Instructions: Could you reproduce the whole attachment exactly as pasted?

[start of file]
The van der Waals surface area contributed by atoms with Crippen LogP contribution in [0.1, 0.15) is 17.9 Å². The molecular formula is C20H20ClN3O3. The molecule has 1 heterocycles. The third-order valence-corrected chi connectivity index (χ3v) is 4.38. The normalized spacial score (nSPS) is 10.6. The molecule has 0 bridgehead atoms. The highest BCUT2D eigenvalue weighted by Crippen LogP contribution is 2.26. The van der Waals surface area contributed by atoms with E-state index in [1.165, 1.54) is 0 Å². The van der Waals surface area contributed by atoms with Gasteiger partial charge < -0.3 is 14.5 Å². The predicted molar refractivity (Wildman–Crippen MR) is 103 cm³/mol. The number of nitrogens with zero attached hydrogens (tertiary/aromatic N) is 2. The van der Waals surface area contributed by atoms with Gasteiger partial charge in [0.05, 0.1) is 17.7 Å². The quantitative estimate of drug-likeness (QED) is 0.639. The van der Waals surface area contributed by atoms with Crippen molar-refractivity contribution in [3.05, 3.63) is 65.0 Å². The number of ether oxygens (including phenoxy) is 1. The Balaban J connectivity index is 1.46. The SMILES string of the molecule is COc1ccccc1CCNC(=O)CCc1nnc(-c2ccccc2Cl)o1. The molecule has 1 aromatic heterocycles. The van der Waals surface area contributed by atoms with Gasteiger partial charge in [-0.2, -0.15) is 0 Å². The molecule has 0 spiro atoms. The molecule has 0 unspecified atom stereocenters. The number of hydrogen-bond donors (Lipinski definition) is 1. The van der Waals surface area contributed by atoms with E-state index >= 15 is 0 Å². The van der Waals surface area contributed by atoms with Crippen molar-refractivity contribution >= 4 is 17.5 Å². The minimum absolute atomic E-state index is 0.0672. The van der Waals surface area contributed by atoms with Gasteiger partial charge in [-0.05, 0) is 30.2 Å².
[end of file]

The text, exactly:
The van der Waals surface area contributed by atoms with Crippen LogP contribution in [0.1, 0.15) is 17.9 Å². The molecular formula is C20H20ClN3O3. The molecule has 1 heterocycles. The third-order valence-corrected chi connectivity index (χ3v) is 4.38. The normalized spacial score (nSPS) is 10.6. The molecule has 0 bridgehead atoms. The highest BCUT2D eigenvalue weighted by Crippen LogP contribution is 2.26. The van der Waals surface area contributed by atoms with E-state index in [1.165, 1.54) is 0 Å². The van der Waals surface area contributed by atoms with Gasteiger partial charge < -0.3 is 14.5 Å². The predicted molar refractivity (Wildman–Crippen MR) is 103 cm³/mol. The number of nitrogens with zero attached hydrogens (tertiary/aromatic N) is 2. The van der Waals surface area contributed by atoms with Gasteiger partial charge in [0.05, 0.1) is 17.7 Å². The quantitative estimate of drug-likeness (QED) is 0.639. The van der Waals surface area contributed by atoms with Crippen molar-refractivity contribution in [3.05, 3.63) is 65.0 Å². The number of ether oxygens (including phenoxy) is 1. The Balaban J connectivity index is 1.46. The SMILES string of the molecule is COc1ccccc1CCNC(=O)CCc1nnc(-c2ccccc2Cl)o1. The molecule has 1 aromatic heterocycles. The van der Waals surface area contributed by atoms with Gasteiger partial charge in [-0.2, -0.15) is 0 Å². The molecule has 0 spiro atoms. The molecule has 0 unspecified atom stereocenters. The number of hydrogen-bond donors (Lipinski definition) is 1. The van der Waals surface area contributed by atoms with E-state index >= 15 is 0 Å². The van der Waals surface area contributed by atoms with Crippen molar-refractivity contribution >= 4 is 17.5 Å². The minimum absolute atomic E-state index is 0.0672. The van der Waals surface area contributed by atoms with Gasteiger partial charge in [-0.05, 0) is 30.2 Å².